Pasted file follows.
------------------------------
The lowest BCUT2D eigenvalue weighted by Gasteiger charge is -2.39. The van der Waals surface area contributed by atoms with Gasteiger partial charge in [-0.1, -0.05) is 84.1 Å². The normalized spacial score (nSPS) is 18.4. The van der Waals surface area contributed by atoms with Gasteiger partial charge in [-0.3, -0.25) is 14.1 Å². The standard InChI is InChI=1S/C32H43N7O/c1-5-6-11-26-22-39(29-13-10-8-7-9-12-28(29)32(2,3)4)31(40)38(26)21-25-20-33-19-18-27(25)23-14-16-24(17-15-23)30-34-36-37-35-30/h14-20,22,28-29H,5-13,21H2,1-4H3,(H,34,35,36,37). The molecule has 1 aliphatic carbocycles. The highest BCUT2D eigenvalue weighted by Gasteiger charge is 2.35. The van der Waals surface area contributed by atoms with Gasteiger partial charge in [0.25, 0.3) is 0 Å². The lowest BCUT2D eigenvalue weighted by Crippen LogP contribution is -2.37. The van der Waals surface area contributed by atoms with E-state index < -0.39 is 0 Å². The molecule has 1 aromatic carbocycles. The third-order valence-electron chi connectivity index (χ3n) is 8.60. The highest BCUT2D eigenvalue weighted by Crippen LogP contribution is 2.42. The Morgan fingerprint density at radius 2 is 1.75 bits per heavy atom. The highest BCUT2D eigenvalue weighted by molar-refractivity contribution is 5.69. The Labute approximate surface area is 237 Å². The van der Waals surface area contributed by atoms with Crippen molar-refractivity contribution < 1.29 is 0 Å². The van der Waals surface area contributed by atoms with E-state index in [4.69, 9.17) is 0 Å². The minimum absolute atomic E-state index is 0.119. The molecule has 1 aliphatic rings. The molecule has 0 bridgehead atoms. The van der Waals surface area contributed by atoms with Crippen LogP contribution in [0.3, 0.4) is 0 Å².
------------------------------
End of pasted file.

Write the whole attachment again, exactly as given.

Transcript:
The lowest BCUT2D eigenvalue weighted by Gasteiger charge is -2.39. The van der Waals surface area contributed by atoms with Gasteiger partial charge in [-0.1, -0.05) is 84.1 Å². The normalized spacial score (nSPS) is 18.4. The van der Waals surface area contributed by atoms with Gasteiger partial charge in [-0.3, -0.25) is 14.1 Å². The standard InChI is InChI=1S/C32H43N7O/c1-5-6-11-26-22-39(29-13-10-8-7-9-12-28(29)32(2,3)4)31(40)38(26)21-25-20-33-19-18-27(25)23-14-16-24(17-15-23)30-34-36-37-35-30/h14-20,22,28-29H,5-13,21H2,1-4H3,(H,34,35,36,37). The molecule has 1 aliphatic carbocycles. The highest BCUT2D eigenvalue weighted by Gasteiger charge is 2.35. The van der Waals surface area contributed by atoms with Gasteiger partial charge in [0.25, 0.3) is 0 Å². The lowest BCUT2D eigenvalue weighted by Crippen LogP contribution is -2.37. The van der Waals surface area contributed by atoms with E-state index < -0.39 is 0 Å². The molecule has 1 aromatic carbocycles. The third-order valence-electron chi connectivity index (χ3n) is 8.60. The highest BCUT2D eigenvalue weighted by Crippen LogP contribution is 2.42. The Morgan fingerprint density at radius 2 is 1.75 bits per heavy atom. The highest BCUT2D eigenvalue weighted by molar-refractivity contribution is 5.69. The Labute approximate surface area is 237 Å². The van der Waals surface area contributed by atoms with Crippen molar-refractivity contribution < 1.29 is 0 Å². The van der Waals surface area contributed by atoms with E-state index in [4.69, 9.17) is 0 Å². The minimum absolute atomic E-state index is 0.119. The molecule has 1 aliphatic rings. The molecule has 0 bridgehead atoms. The van der Waals surface area contributed by atoms with Crippen LogP contribution in [0.3, 0.4) is 0 Å².